Saturday, September 1, 2012

The Gweilo Dojo: FORCE: FIVE (1981)

If you are a martial arts fan, you probably heard the news that Joe Lewis passed away yesterday at the age of 68 due to a brain tumor.  Lewis was one of the martial arts trailblazers in U.S. during the 1960s and 70s.  He trained with everyone (including Bruce Lee) and fought some of the top guys in competition including Bob Wall and Chuck Norris.  Naturally, Hollywood, hungry for anyone who could throw a kick, called and Lewis had a rather inauspicious cinema debut with the action flick JAGUAR LIVES! (1979). Surrounded by an all-star cast (Christopher Lee, Donald Pleasence, Barbara Bach, Capucine, John Huston, Woody Strode), Lewis got to show the stuff that made him a legend in the martial arts world onscreen.  Unfortunately, this James Bond-with-kicks flick didn’t really take with audiences, despite Lewis being a better actor than the wooden Chuck Norris at the time.  Hollywood decided to give him another shot and for his sophomore feature, he found himself in the capable hands of director Robert Clouse in the powerfully alliterative FORCE: FIVE.  

Not wasting any time cashing in on the Jim Jones tragedy, FORCE: FIVE centers on a religious guru named Reverend Rhee (Bong Soo Han), whose island compound has proven a retreat for affluent children everywhere. We’re told in no uncertain cinematic terms he is evil because he makes everyone shout “Love! Love! Love!”  Well, that and the fact that he has his henchmen torture a failed assassin by shoving acupuncture needles into his nerves.  Seems someone named Stark (Michael Prince) wants to get rid of Rhee real bad.  Back in the good ol’ U.S.A., Stark hires special agent Jim Martin (Lewis) to finish the job.  Seems a girl named Cindy (Amanda Wyss), a Senator’s wayward daughter, is living on the compound and daddy wants her back.  Also, they suspect Rhee’s religious principles – which are oddly centered on a bull – might include the rare 11th Commandment of “Thou shalt support terrorists with illegal guns and cocaine profits.”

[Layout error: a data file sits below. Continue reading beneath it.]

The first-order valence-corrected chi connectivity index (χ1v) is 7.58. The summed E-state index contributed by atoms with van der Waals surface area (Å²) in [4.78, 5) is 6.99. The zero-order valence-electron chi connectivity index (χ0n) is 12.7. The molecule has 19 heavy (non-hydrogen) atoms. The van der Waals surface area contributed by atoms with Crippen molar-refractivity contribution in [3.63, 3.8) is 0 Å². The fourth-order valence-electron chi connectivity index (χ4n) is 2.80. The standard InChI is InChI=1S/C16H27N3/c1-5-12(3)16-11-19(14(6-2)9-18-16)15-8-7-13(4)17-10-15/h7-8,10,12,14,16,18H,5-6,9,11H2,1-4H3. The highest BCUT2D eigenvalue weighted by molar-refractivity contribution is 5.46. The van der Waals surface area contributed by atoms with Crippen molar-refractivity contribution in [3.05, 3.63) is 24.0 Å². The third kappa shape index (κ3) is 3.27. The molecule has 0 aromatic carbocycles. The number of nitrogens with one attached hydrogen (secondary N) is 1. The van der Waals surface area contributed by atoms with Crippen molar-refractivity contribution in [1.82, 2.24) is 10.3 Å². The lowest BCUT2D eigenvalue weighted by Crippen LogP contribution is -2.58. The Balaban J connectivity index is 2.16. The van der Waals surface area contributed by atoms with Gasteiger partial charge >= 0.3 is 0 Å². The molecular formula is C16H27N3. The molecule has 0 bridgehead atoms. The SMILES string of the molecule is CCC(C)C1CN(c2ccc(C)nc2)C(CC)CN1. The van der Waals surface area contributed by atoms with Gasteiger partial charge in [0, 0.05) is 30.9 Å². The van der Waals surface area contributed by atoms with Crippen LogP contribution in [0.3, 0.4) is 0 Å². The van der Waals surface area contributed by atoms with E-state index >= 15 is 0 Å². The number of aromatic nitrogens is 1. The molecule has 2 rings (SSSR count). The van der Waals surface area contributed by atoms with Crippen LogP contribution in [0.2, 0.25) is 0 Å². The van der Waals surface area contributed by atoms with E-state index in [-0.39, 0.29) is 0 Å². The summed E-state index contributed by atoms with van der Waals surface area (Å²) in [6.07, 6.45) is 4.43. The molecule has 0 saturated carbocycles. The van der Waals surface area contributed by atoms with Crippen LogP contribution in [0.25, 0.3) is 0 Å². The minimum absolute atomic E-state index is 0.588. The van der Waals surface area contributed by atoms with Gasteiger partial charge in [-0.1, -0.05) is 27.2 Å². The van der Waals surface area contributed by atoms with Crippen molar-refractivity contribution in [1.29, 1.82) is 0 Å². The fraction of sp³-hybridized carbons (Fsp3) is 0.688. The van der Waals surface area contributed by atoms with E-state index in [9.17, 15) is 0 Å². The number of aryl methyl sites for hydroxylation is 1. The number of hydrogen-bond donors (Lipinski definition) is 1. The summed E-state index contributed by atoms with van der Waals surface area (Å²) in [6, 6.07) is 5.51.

Martin agrees to the job, but says he needs five top folks to accompany him to the island to get the job done.  Hey, including him, wouldn’t that make them Force: Six?  Anyway, we then get the requisite character intros.  Billy (Benny “The Jet” Urquidez) is shown selling ponchos (!) to tourists before he gets the call; Lockjaw (Sonny Barnes) is on the run from a motorcycle gang that he eventually beats up; Ezekiel (Richard Norton) wins a game of pool and then roughs up the losers when they object to paying up; and Laurie (Pam Huntington) roughs up Martin when he shows up blindfolded and dressed in a tux.  Hey, that is only four people.  Martin informs the team they are also getting Willard (Ron Hayden).  Oh no, not Willard!  That crazy sumbitch?  Yup, and the team gets their first mini-mission by heading down to break him out of a prison in Ecuador.  Things go smoothly as the team rescues him (naturally, he lives in luxury in jail) and they prepare to head to the island.  The ruse is they are assistants and helicopter pilots for Senator Forrester (Peter MacLean), who is coming down to check out the religious compound.